Astrophysics (Index)About

M-type star

(M, M-class star)
(spectral class of star with a temperature in the vicinity of 2500 K)

An M-type star is within the M-class, a spectral class indicating stars with very weak hydrogen absorption lines and with molecular lines (particularly titanium oxide), a red color, and a surface temperature in the 2400-3700 K range. The spectral energy distribution peaks in the near infrared. These include some red dwarves (M-dwarf main sequence stars) and red giants (a type of post-main-sequence star), and some hotter brown dwarfs. (The terms red giant also includes spectral types cooler than M class, and sometimes the terms red dwarf and even m dwarf are similarly used for stars cooler than the M class.) Some M dwarfs are AD Leonis, AU Microscopii, Barnard's Star, G239-25, Kapteyn's Star, Lacaille 9352, Lalande 21185, LHS 1140, Luyten 726-8, Proxima Centauri, Ross 154, Ross 248, Scholz's Star, Teegarden's Star, TRAPPIST-1, Wolf 359, and Gliese 581. Some characteristics of main-sequence (MS) M dwarfs:

< 0.7radius(solar)
8-20absolute magnitude(visual)
< 0.08bolometric luminosity(solar)
70 billion-5 trillion yearsmain-sequence lifetime

M-class spectral types, with mass, radius and luminosity of main-sequence M dwarfs as a fraction of the solar values:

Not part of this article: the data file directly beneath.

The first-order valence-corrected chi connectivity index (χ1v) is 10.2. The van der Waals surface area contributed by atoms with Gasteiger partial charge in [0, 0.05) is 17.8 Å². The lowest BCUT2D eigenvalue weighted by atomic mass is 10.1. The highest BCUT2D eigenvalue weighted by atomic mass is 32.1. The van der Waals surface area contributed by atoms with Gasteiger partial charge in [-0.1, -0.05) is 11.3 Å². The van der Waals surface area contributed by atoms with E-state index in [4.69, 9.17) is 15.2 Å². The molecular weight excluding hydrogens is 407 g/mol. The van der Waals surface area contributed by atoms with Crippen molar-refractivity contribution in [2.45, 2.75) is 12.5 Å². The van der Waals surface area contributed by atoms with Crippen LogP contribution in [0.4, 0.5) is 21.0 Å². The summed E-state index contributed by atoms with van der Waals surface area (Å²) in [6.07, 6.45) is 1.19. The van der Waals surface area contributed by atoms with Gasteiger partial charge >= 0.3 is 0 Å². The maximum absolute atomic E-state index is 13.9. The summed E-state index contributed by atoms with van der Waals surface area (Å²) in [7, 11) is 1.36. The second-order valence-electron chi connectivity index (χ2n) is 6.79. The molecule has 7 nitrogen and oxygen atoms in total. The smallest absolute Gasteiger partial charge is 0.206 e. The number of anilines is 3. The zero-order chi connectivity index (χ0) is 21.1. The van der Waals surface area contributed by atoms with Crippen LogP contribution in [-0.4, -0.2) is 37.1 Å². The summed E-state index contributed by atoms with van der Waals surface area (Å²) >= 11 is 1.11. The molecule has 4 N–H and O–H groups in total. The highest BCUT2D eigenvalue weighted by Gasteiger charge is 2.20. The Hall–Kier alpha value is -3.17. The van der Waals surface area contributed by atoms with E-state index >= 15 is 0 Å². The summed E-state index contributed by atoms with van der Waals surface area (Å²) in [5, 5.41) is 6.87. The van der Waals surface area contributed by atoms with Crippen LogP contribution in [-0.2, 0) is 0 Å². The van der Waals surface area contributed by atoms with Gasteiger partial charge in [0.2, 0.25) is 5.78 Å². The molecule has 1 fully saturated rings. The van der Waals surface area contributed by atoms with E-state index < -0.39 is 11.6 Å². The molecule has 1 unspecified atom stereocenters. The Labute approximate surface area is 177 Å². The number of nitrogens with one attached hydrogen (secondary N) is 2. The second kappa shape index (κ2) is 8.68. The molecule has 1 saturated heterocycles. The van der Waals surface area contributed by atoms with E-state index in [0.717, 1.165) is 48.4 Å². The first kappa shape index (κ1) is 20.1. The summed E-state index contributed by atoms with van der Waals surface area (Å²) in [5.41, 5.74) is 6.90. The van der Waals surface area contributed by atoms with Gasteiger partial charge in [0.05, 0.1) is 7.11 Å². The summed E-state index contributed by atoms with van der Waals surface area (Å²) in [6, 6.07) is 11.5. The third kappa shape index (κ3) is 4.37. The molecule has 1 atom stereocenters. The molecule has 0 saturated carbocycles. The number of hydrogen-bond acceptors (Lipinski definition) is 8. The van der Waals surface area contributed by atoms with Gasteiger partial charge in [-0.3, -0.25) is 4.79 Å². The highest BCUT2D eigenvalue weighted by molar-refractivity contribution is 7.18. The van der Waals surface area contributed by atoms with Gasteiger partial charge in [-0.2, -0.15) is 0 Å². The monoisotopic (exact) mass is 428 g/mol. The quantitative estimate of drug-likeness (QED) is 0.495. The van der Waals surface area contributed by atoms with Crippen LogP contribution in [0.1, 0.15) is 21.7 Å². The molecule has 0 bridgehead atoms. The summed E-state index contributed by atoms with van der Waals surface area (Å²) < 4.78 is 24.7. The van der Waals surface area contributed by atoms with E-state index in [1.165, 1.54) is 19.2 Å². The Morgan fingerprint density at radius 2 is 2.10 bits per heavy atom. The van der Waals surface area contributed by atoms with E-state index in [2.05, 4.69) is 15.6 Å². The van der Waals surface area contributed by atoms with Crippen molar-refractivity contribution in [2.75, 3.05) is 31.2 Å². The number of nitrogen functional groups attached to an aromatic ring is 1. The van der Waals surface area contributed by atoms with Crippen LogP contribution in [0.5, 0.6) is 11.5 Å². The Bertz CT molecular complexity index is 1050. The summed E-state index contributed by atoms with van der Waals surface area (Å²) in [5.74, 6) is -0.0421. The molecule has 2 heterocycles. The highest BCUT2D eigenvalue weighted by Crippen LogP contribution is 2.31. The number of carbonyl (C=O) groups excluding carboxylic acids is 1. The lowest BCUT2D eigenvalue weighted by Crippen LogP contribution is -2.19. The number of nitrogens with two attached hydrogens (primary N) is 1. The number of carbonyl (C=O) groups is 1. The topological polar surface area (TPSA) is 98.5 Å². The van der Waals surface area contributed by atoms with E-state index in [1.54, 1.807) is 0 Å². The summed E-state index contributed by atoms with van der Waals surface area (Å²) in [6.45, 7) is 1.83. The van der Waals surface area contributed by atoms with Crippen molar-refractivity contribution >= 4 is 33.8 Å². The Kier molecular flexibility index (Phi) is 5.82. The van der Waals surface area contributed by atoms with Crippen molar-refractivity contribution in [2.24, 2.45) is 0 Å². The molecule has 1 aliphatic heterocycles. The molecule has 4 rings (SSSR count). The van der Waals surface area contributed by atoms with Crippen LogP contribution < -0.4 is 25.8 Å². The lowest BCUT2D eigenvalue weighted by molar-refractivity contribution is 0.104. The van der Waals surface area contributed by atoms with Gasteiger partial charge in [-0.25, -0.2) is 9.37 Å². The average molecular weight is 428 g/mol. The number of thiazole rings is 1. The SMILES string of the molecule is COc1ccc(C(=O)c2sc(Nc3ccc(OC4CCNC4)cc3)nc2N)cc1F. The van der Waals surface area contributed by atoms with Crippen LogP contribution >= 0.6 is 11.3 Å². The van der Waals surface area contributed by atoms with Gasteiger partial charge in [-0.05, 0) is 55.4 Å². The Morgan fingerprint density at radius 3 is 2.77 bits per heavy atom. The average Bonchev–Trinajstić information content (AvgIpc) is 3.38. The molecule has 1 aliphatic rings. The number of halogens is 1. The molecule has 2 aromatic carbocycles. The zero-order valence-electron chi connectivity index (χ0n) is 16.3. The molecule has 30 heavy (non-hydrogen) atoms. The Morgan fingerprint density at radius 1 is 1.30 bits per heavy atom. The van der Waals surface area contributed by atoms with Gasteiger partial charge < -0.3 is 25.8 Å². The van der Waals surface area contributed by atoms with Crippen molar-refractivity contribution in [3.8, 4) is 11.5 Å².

typetemp(K)MS solar massesMS radius(solar)MS luminosity(solar)
M13600 0.490.490.035
M23400 0.440.440.023
M33250 0.360.390.015

A Roman numeral V suffix (e.g., M7V) is a luminosity class indicating a main sequence (i.e., dwarf, meaning non-giant) star.

An example M-class red giant is Betelgeuse (an especially large/bright one, i.e., a supergiant). Stars of hotter spectral classes (e.g., the Sun) eventually spend time in a giant phase following their time on the main sequence, in many cases as a red giant. Their luminosity rises and the internal heat puffs them up, resulting in a surface so large that the heat at the surface is diluted, and the surface temperature is lower, often in the M-class range. Such a red giant phase can last up to a billion years, the least massive of such stars having the longest such phase.

(star type,spectral class)
Further reading:

Referenced by pages:
AU Microscopii (AU Mic)
brown dwarf (BD)
calcium (Ca)
infrared (IR)
K-type star (K)
L-type star (L)
M dwarf
solar mass (MSun)
planet demographics
red dwarf
red giant
red-giant branch (RGB)
Scholz's Star
spectral class
Spectroscopic Properties of Cool Stars (SPOCS)
star formation (SF)
stellar demographics
Transiting Exoplanet Survey Satellite (TESS)
TW Hydrae association (TWA)
ultracool dwarf
Wilson-Bappu effect